Targeting Social Assistance in The Context of Crises and Austerity: The Case of Sri Lanka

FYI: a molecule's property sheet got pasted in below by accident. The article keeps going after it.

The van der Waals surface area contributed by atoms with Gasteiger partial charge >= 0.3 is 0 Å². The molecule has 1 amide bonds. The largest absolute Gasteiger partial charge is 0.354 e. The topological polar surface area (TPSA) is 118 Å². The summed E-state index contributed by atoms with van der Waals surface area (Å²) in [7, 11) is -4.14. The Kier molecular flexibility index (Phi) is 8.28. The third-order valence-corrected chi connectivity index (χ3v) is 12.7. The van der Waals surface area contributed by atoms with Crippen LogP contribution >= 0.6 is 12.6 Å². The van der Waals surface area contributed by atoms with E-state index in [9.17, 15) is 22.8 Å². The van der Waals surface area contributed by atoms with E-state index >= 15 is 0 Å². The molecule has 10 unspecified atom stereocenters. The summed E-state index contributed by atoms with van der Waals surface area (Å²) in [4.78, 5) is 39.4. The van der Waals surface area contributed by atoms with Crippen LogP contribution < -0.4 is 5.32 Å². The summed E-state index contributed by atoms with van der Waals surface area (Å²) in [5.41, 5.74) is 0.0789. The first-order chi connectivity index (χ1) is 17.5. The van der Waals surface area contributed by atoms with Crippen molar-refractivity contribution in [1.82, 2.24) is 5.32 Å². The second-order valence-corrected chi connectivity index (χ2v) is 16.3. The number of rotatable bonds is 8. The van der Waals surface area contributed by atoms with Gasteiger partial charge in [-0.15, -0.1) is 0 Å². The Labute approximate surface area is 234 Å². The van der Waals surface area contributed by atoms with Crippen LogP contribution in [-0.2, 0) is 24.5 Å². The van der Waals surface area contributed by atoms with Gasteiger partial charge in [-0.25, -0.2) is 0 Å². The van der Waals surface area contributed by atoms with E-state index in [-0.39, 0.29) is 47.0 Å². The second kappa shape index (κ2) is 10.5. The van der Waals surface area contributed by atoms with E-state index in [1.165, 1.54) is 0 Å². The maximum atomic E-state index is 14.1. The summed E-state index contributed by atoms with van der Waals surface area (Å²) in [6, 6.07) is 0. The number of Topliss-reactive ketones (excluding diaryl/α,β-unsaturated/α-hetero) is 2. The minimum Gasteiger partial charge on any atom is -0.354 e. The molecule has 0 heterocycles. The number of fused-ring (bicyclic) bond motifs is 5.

Sri Lanka’s public spending on social assistance remained higher than its capital spending in the early decades post-independence. The prioritisation of social welfare was made possible by the surpluses earned by the exports from the plantation economy. Although Sri Lanka was susceptible to global shocks from time to time even before the liberalisation of the economy, including the fluctuations of commodity prices, successive governments committed to maintaining agricultural subsidies, land distribution programmes and social investments as part of its annual budget allocations. Recently, Sri Lanka joined several other countries facing debt distress in the Global South when it announced that it would default on all its foreign debt obligations in May 2022. The country faces tough prospects in negotiating the restructuring of its foreign debt in a manner that is genuinely sustainable. Sri Lanka’s celebrated social investment programmes have been under stress since the late 1970s as investments for these programmes were systematically reduced. Given the current economic crisis, social protection programmes are under serious threat. Reform agendas have been put on the table or have already been implemented to dismantle Sri Lanka’s social protection schemes.